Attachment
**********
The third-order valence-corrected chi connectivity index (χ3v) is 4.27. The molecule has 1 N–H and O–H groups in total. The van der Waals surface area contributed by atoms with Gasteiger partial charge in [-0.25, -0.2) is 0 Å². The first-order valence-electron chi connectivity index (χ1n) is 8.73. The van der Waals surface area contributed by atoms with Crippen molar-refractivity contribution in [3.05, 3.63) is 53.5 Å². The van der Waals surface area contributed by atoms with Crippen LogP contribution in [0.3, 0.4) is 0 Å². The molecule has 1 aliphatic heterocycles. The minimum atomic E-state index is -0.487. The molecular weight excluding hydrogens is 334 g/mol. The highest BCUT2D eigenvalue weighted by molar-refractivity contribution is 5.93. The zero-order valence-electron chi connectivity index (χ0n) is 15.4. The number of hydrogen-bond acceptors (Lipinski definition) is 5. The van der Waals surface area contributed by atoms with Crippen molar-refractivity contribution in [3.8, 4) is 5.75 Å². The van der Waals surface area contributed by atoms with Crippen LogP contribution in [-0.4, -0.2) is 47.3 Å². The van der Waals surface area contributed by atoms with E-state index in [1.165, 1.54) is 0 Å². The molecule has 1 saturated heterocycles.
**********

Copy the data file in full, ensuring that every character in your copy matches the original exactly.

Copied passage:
The third-order valence-corrected chi connectivity index (χ3v) is 4.27. The molecule has 1 N–H and O–H groups in total. The van der Waals surface area contributed by atoms with Gasteiger partial charge in [-0.25, -0.2) is 0 Å². The first-order valence-electron chi connectivity index (χ1n) is 8.73. The van der Waals surface area contributed by atoms with Crippen molar-refractivity contribution in [3.05, 3.63) is 53.5 Å². The van der Waals surface area contributed by atoms with Crippen LogP contribution in [0.3, 0.4) is 0 Å². The molecule has 1 aliphatic heterocycles. The minimum atomic E-state index is -0.487. The molecular weight excluding hydrogens is 334 g/mol. The highest BCUT2D eigenvalue weighted by molar-refractivity contribution is 5.93. The zero-order valence-electron chi connectivity index (χ0n) is 15.4. The number of hydrogen-bond acceptors (Lipinski definition) is 5. The van der Waals surface area contributed by atoms with Crippen molar-refractivity contribution in [3.8, 4) is 5.75 Å². The van der Waals surface area contributed by atoms with Crippen LogP contribution in [-0.4, -0.2) is 47.3 Å². The van der Waals surface area contributed by atoms with E-state index in [1.165, 1.54) is 0 Å². The molecule has 1 saturated heterocycles.